In Giraldo v. AHCA, the Florida Supreme Court addressed the vexing question regarding whether the Agency for Health Care Administration (AHCA) may lien the future medical expenses portion of a Florida Medicaid recipient’s tort recovery. In an opinion favoring individuals who have sustained personal injuries through the fault of third parties, the court held that federal law allows AHCA to lien only the past medical expenses portion of a Medicaid beneficiary’s third-party tort recovery to satisfy its Medicaid lien.
Medicaid will sometimes pay the medical expenses of a Medicaid recipient who has been harmed through the negligence of a third party. In some cases, the payments are extremely sizeable. (In Giraldo, for example, Florida’s Medicaid program (administered by AHCA) paid $322,222.27 for the victim’s medical care.) Where the victim is compensated by the third party for his or her damages, either through a settlement or a court judgment, Medicaid may recoup from the victim some or all of its payments. The recovery formula is set forth in section 440.910(11)(f), Florida Statutes. Giraldo addressed Medicaid’s lien rights.
The Supreme Court accepted review of the First District Court’s decision in Giraldo, on the ground that it expressly and directly conflicted with the Second District Court of Appeal’s decision in Willoughby v. Agency for Health Care Administration. This is known as conflict jurisdiction. See art. V, sec. 3(b)(3), Fla. Const.
In Giraldo, while claims were still pending against other alleged tortfeasors, the victim settled with one tortfeasor for $1 million. Using the 409.910(11)(f) formula, AHCA asserted a $321,720.16 lien against the settlement. Pursuant to section 409.910(17)(b), the victim contested the amount of the lien before the Division of Administrative Hearings (DOAH). Section 409.910(17)(b) authorizes Medicaid recipients to contest the amount of a Medicaid lien at a hearing before the Division of Administrative Hearings (DOAH), by proving that “a lesser portion of the total recovery should be allocated as reimbursement for past and future medical expenses than the amount calculated by the agency pursuant to the formula set forth in paragraph (11)(f).” Section 409.910(17)(b), Fla. Stat. (2015).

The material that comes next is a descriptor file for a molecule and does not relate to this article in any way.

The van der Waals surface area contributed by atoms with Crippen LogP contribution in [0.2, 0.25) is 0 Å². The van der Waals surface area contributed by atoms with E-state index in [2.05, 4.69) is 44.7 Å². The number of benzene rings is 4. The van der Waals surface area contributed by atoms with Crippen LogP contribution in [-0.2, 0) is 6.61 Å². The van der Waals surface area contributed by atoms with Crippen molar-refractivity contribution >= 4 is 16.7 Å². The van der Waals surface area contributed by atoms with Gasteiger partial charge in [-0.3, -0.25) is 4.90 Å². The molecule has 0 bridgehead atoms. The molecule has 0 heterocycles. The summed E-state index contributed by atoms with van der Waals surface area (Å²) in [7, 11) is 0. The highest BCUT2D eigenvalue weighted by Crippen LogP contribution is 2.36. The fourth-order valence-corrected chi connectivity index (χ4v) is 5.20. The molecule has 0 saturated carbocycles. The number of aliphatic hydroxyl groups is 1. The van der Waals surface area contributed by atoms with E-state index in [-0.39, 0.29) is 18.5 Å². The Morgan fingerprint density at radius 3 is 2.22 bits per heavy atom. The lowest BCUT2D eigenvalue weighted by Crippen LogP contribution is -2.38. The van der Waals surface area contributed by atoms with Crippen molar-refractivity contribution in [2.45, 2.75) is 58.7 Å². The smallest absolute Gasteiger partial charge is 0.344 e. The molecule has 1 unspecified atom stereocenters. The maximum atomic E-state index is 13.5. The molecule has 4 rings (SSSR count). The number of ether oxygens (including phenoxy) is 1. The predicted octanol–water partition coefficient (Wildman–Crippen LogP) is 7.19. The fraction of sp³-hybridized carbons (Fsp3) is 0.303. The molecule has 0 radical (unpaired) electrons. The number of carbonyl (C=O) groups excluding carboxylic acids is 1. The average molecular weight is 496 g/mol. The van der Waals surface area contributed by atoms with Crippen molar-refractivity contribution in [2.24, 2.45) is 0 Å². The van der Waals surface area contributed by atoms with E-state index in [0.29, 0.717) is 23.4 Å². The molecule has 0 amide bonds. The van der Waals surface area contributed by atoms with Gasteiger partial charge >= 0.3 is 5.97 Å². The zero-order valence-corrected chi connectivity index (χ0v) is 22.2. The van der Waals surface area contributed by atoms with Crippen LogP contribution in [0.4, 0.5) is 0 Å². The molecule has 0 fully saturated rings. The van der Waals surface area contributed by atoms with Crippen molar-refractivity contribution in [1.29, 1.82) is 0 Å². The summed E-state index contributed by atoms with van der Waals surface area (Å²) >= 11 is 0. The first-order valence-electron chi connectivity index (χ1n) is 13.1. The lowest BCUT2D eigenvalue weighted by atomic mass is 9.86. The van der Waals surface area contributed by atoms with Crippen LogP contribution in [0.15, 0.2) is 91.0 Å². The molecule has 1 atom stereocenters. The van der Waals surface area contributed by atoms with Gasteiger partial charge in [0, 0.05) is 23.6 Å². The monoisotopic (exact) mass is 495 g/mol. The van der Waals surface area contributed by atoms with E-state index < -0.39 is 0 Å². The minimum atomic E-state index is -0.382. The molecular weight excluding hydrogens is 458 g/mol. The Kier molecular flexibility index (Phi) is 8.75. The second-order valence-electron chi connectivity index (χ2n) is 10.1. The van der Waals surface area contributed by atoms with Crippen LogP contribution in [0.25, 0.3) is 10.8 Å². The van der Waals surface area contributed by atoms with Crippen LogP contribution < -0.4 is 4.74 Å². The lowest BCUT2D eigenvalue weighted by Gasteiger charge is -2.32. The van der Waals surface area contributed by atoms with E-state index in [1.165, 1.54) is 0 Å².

At the DOAH hearing, the victim presented uncontested expert testimony establishing that only $13,881.79 of the $1 million tort recovery represented compensation for his past medical expenses and argued that AHCA’s lien should be limited to this amount. The Administrative Law Judge disagreed, entering an order affirming AHCA’s lien amount. On appeal, the First District Court upheld the ALJ’s final order, holding that Florida law and the federal Medicaid Act allowed AHCA to secure reimbursement for its Medicaid expenditures from the portions of the third-party settlement recovery allocated to both past and future medical expenses. The Second District later reached the opposite conclusion in Willoughby, holding that the federal Medicaid Act prohibits AHCA from placing a lien on the future medical expenses portions of a recipient’s recovery. This is the conflict that set the stage for the Florida Supreme Court’s opinion.
The Florida Supreme Court disagreed with the First District, finding in favor of the victim that the lien amount is $13,881.79. In a succinct yet thorough analysis, the court explained that the Medicaid Act, which governs regulation of the joint federal-state cooperative Medicaid program, contains clear and unambiguous language “limiting Florida’s assignment rights (and lien) to settlement funds fairly allocable to past medical expenses.”
While the Giraldo outcome creates opportunities for reasonable results for victims, their lawyers must take seriously and be prepared to present a strong case to the ALJ under the DOAH procedures outlined in Section 409.910(17)(b), Fla. Stat. These hearings can be extremely fact and expert witness sensitive with dramatic consequences.
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Jeffrey P. Gale, P.A. is a South Florida based law firm committed to the judicial system and to representing and obtaining justice for individuals – the poor, the injured, the forgotten, the voiceless, the defenseless and the damned, and to protecting the rights of such people from corporate and government oppression. We do not represent government, corporations or large business interests.
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